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Characters #2

An intense looking boy in a brown flannel shirt on the bus in the morning, holding onto a large plastic Target bag bulging full of mysterious items. He has a very prominent brow, giving him an unusually determined and intense expression, but what is particularly notable are his sideburns, which are very, very abundant. He holds a small and well used Bible in his lap, and during the ride he quietly reads aloud to himself with an aura of utter concentration.


A tall, smartly dressed and professional looking business woman with high heels and short blonde hair, who reminds me – and I am stunningly embarrassed to be able to make this comparison – of Caroline from The Apprentice, both in appearance and icy demeanor. She is the first person to get on the bus after the last of the seats has been taken, and a friendly looking Asian man who always listens to his iPod decides to play the gentleman and give up his seat for her. Without offering so much as a thank you, she promptly sits down. She does not look at him for the entire ride. I wonder to myself whether she has the impression that everyone should be expected to vacate their seat for her and this therefore deserves no thanks, or if, as a high powered, strong and successful woman who is perfectly capable of standing on her own, she is insulted to have a man give up his seat for her in the name of chivalry.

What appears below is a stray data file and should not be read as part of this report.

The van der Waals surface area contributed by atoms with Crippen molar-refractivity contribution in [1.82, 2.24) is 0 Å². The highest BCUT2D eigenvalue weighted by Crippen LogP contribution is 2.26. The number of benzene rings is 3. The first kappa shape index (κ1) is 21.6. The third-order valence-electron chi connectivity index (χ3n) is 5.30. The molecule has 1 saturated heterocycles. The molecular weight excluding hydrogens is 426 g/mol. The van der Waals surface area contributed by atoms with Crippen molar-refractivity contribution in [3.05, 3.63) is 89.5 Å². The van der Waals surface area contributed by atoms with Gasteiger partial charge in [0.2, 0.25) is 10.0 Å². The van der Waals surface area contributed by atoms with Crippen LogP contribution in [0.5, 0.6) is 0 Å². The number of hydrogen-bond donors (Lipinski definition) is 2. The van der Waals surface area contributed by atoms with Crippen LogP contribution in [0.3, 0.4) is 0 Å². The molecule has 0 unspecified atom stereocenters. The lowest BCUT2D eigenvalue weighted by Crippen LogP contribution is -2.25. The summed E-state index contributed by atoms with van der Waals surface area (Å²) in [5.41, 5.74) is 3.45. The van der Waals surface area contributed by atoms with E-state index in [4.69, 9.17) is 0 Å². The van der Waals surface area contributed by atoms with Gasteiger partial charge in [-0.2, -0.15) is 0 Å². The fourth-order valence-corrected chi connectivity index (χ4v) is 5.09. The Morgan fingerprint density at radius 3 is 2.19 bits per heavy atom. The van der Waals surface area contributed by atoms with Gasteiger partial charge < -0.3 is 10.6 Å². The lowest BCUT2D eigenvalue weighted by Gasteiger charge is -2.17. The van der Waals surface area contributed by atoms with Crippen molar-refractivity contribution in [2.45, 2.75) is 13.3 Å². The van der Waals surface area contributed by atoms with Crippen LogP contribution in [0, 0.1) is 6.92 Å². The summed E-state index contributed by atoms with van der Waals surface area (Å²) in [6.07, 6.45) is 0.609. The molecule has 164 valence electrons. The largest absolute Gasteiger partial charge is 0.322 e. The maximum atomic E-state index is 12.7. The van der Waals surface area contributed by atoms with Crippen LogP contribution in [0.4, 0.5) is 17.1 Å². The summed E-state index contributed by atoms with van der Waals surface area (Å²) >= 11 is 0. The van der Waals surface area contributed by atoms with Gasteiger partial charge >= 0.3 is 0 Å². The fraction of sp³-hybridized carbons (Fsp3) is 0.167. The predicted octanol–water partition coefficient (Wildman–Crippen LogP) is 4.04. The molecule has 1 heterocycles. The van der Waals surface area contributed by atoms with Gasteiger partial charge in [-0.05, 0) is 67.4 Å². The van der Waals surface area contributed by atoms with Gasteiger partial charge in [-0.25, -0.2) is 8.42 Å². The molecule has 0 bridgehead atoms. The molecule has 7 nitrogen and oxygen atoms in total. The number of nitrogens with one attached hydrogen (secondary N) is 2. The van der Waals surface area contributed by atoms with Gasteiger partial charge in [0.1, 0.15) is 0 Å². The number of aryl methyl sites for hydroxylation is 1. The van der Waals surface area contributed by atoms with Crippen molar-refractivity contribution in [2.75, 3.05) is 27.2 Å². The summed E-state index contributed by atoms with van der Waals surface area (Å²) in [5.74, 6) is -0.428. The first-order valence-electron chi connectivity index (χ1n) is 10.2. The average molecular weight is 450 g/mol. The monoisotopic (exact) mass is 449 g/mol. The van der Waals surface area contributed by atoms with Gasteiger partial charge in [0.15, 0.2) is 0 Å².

A oddly weathered looking woman with long, curly hair and a somewhat wild aura about her who waits at my bus stop. She does not wear a hat even in the coldest winter months, and often leaves her coat unbuttoned on blustery days, which makes it billow out behind her. Occasionally, she clutches a cup of coffee. While waiting for the bus, she wanders down the sidewalk away from the stop, leaning into the wind and with her arms, coat and scarf blowing back behind her, until she sees the bus in the distance, at which point she meanders back in time to get on the bus. One day, she wanders so far off down the street that I lose sight of her, and she does not make it back for the arrival of the bus. I do not see her again that morning.


A tall and slightly greasy looking man who turns up at the bus stop one morning. I do not pay him much attention until he clears his throat and addresses me with a friendly, “excuse me ma’am.? This comes as a considerable surprise to me, since my hair, though overgrown and unkept, is not that long and because I do not consider myself to have particularly feminine features. When I turn to look at him, he quickly realizes his mistake and begins to stammer. However, he skillfully recovers soon after with an, “uh, I mean, mister or whatever? and powers forward with a complicated story about how he used to live in Miami, lost his job, went out west, went through some hard times, and has somehow ended up here at this bus stop on this morning, the end point of which is to ask me whether this bus will get him to Minneapolis, since he needs to get to the suburbs of the city for some unclear reason. I tell him that yes, the bus will get him to Minneapolis, but suggest he ask the driver for specific directions. This appears to satisfy him for the moment, and I covertly try to inch away from him.

On the 144, he questions the driver at length and decides this is the right bus for him, and chooses one of the forward rows of seats. As the bus fills up, a girl sits next to him and begins to read the newspaper without a word. He sits up a little straighter and looks very interested, shooting little glances over at her and apparently hoping to catch her eye so he can start a conversation. These attempts prove to be unsuccessful. Finally, he makes his move, and says, “So…. how’s that sports section today?? The girl, who has not been reading the sports section, gives him a devastating look, replies curtly, “good,? and turns back to the newspaper. Their conversation ends there, and soon after, I reach my stop and get off.